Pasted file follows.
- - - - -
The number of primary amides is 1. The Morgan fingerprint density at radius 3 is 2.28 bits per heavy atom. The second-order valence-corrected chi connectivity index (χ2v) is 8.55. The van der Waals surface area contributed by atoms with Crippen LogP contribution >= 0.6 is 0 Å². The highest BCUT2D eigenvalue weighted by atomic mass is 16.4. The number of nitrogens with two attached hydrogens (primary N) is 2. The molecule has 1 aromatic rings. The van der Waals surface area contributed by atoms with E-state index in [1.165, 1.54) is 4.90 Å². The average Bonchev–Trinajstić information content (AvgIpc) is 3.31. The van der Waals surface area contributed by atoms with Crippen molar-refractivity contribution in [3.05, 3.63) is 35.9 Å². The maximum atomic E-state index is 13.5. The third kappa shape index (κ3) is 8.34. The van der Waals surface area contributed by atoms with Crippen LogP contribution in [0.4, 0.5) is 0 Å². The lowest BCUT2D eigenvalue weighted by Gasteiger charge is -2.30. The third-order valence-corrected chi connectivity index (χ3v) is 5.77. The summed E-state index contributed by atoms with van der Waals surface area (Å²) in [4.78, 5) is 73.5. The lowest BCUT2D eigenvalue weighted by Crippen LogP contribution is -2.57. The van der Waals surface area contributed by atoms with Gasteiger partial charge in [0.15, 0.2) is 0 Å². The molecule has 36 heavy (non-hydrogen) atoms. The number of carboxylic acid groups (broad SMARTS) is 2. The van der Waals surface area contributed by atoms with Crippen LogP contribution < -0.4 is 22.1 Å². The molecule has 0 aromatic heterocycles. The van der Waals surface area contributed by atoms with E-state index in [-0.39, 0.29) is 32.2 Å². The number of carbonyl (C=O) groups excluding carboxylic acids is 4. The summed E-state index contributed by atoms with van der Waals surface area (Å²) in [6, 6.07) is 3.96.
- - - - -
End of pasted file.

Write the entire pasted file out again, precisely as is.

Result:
The number of primary amides is 1. The Morgan fingerprint density at radius 3 is 2.28 bits per heavy atom. The second-order valence-corrected chi connectivity index (χ2v) is 8.55. The van der Waals surface area contributed by atoms with Crippen LogP contribution >= 0.6 is 0 Å². The highest BCUT2D eigenvalue weighted by atomic mass is 16.4. The number of nitrogens with two attached hydrogens (primary N) is 2. The molecule has 1 aromatic rings. The van der Waals surface area contributed by atoms with E-state index in [1.165, 1.54) is 4.90 Å². The average Bonchev–Trinajstić information content (AvgIpc) is 3.31. The van der Waals surface area contributed by atoms with Crippen molar-refractivity contribution in [3.05, 3.63) is 35.9 Å². The maximum atomic E-state index is 13.5. The third kappa shape index (κ3) is 8.34. The van der Waals surface area contributed by atoms with Crippen LogP contribution in [0.4, 0.5) is 0 Å². The lowest BCUT2D eigenvalue weighted by Gasteiger charge is -2.30. The third-order valence-corrected chi connectivity index (χ3v) is 5.77. The summed E-state index contributed by atoms with van der Waals surface area (Å²) in [4.78, 5) is 73.5. The lowest BCUT2D eigenvalue weighted by Crippen LogP contribution is -2.57. The van der Waals surface area contributed by atoms with Gasteiger partial charge in [0.15, 0.2) is 0 Å². The molecule has 36 heavy (non-hydrogen) atoms. The number of carboxylic acid groups (broad SMARTS) is 2. The van der Waals surface area contributed by atoms with Crippen LogP contribution < -0.4 is 22.1 Å². The molecule has 0 aromatic heterocycles. The van der Waals surface area contributed by atoms with E-state index in [-0.39, 0.29) is 32.2 Å². The number of carbonyl (C=O) groups excluding carboxylic acids is 4. The summed E-state index contributed by atoms with van der Waals surface area (Å²) in [6, 6.07) is 3.96.